DB spin

This endpoint attempts to fully utilise a single core, and interleave it with DB request, for the given period. This endpoint can be used to model yielding execution to another threads when running concurrently.

Depending on your rack server setup, your request may timeout after a predetermined period (normally 60 seconds). If you’re using Unicorn, this is done by killing the worker process.

GET /-/chaos/db_spin
GET /-/chaos/db_spin?duration_s=50
GET /-/chaos/db_spin?duration_s=50&async=true
Attribute Type Required Description
interval_s float no Interval, in seconds, for every DB request. Defaults to 1s
duration_s integer no Duration, in seconds, that the core is used. Defaults to 30s
async boolean no Set to true to perform the operation in a Sidekiq background worker process
curl "http://localhost:3000/-/chaos/db_spin?interval_s=1&duration_s=60" --header 'X-Chaos-Secret: secret'
curl "http://localhost:3000/-/chaos/db_spin?interval_s=1&duration_s=60&token=secret"

Sleep

This endpoint is similar to the CPU Spin endpoint but simulates off-processor activity, such as network calls to backend services. It sleeps for a given duration_s.

As with the CPU Spin endpoint, this may lead to your request timing out if duration_s exceeds the configured limit.

GET /-/chaos/sleep
GET /-/chaos/sleep?duration_s=50
GET /-/chaos/sleep?duration_s=50&async=true
Attribute Type Required Description
duration_s integer no Duration, in seconds, that the request sleeps for. Defaults to 30s
async boolean no Set to true to sleep in a Sidekiq background worker process
curl "http://localhost:3000/-/chaos/sleep?duration_s=60" --header 'X-Chaos-Secret: secret'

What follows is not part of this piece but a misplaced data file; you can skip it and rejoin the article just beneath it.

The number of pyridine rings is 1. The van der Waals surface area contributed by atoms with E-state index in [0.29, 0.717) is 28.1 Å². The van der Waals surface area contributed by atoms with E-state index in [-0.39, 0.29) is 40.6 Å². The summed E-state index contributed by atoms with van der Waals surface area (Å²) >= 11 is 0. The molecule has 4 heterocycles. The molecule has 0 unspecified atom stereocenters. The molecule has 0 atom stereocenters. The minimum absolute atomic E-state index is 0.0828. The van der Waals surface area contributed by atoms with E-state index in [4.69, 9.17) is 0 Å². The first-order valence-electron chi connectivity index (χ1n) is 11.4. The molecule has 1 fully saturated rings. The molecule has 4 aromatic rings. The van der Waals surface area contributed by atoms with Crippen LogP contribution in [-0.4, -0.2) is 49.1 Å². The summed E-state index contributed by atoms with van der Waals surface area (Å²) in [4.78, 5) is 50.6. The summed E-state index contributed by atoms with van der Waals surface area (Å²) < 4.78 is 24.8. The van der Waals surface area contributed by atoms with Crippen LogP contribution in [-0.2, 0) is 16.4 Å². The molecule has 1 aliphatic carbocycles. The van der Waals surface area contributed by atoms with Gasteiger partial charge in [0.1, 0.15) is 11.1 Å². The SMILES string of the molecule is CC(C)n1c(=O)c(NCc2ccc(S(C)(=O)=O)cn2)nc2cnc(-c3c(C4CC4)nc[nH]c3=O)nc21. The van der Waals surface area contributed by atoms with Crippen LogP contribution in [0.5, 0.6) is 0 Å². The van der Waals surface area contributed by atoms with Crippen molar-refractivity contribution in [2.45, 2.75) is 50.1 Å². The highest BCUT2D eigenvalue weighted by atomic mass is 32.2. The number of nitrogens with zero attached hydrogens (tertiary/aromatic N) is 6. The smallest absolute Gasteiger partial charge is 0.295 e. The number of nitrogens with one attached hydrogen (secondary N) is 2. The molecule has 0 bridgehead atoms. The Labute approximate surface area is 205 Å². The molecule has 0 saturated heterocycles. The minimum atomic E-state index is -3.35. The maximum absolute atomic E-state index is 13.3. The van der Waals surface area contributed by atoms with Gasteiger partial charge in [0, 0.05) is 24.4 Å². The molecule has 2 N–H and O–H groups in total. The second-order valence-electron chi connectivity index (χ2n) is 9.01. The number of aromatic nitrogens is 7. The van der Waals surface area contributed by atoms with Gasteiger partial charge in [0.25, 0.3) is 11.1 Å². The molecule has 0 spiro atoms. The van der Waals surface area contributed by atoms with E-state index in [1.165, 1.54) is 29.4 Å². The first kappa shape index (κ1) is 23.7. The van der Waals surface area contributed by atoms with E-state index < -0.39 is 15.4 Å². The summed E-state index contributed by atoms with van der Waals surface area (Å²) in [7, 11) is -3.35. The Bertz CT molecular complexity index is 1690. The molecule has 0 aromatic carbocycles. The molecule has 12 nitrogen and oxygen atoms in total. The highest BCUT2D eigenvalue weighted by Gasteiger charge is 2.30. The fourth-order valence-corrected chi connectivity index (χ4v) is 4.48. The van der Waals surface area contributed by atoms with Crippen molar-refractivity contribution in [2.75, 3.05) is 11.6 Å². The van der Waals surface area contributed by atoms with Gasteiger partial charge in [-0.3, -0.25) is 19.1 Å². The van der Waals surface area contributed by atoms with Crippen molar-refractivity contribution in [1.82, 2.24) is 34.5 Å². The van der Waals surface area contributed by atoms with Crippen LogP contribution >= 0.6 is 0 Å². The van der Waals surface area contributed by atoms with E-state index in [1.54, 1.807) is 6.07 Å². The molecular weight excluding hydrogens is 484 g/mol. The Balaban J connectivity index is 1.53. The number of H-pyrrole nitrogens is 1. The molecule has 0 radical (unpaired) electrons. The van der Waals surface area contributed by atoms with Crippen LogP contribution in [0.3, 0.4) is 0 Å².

curl "http://localhost:3000/-/chaos/sleep?duration_s=60&token=secret"

Kill

This endpoint simulates the unexpected death of a worker process using a kill signal.

Because this endpoint uses the KILL signal, the worker isn’t given an opportunity to cleanup or shutdown.

GET /-/chaos/kill
GET /-/chaos/kill?async=true
Attribute Type Required Description
async boolean no Set to true to kill a Sidekiq background worker process
curl "http://localhost:3000/-/chaos/kill" --header 'X-Chaos-Secret: secret'
curl "http://localhost:3000/-/chaos/kill?token=secret"

Run garbage collector

This endpoint triggers a GC run on the worker handling the request and returns its worker ID plus GC stats as JSON. This is mostly useful when running Puma in standalone mode, since otherwise the worker handling the request will not be known upfront.

Endpoint:

POST /-/chaos/gc

Example request:

curl --request POST "http://localhost:3000/-/chaos/gc" --header 'X-Chaos-Secret: secret'
curl --request POST "http://localhost:3000/-/chaos/gc?token=secret"

Example response:

{
  "worker_id": "puma_1",
  "gc_stat": {
    "count": 94,
    "heap_allocated_pages": 9077,
    "heap_sorted_length": 9077,
    "heap_allocatable_pages": 0,
    "heap_available_slots": 3699720,
    "heap_live_slots": 2827510,
    "heap_free_slots": 872210,
    "heap_final_slots": 0,
    "heap_marked_slots": 2827509,
    "heap_eden_pages": 9077,
    "heap_tomb_pages": 0,
    "total_allocated_pages": 9077,
    "total_freed_pages": 0,
    "total_allocated_objects": 14229357,
    "total_freed_objects": 11401847,
    "malloc_increase_bytes": 8192,
    "malloc_increase_bytes_limit": 30949538,
    "minor_gc_count": 71,
    "major_gc_count": 23,
    "compact_count": 0,
    "remembered_wb_unprotected_objects": 41685,
    "remembered_wb_unprotected_objects_limit": 83370,
    "old_objects": 2617806,
    "old_objects_limit": 5235612,
    "oldmalloc_increase_bytes": 8192,
    "oldmalloc_increase_bytes_limit": 122713697
  }
}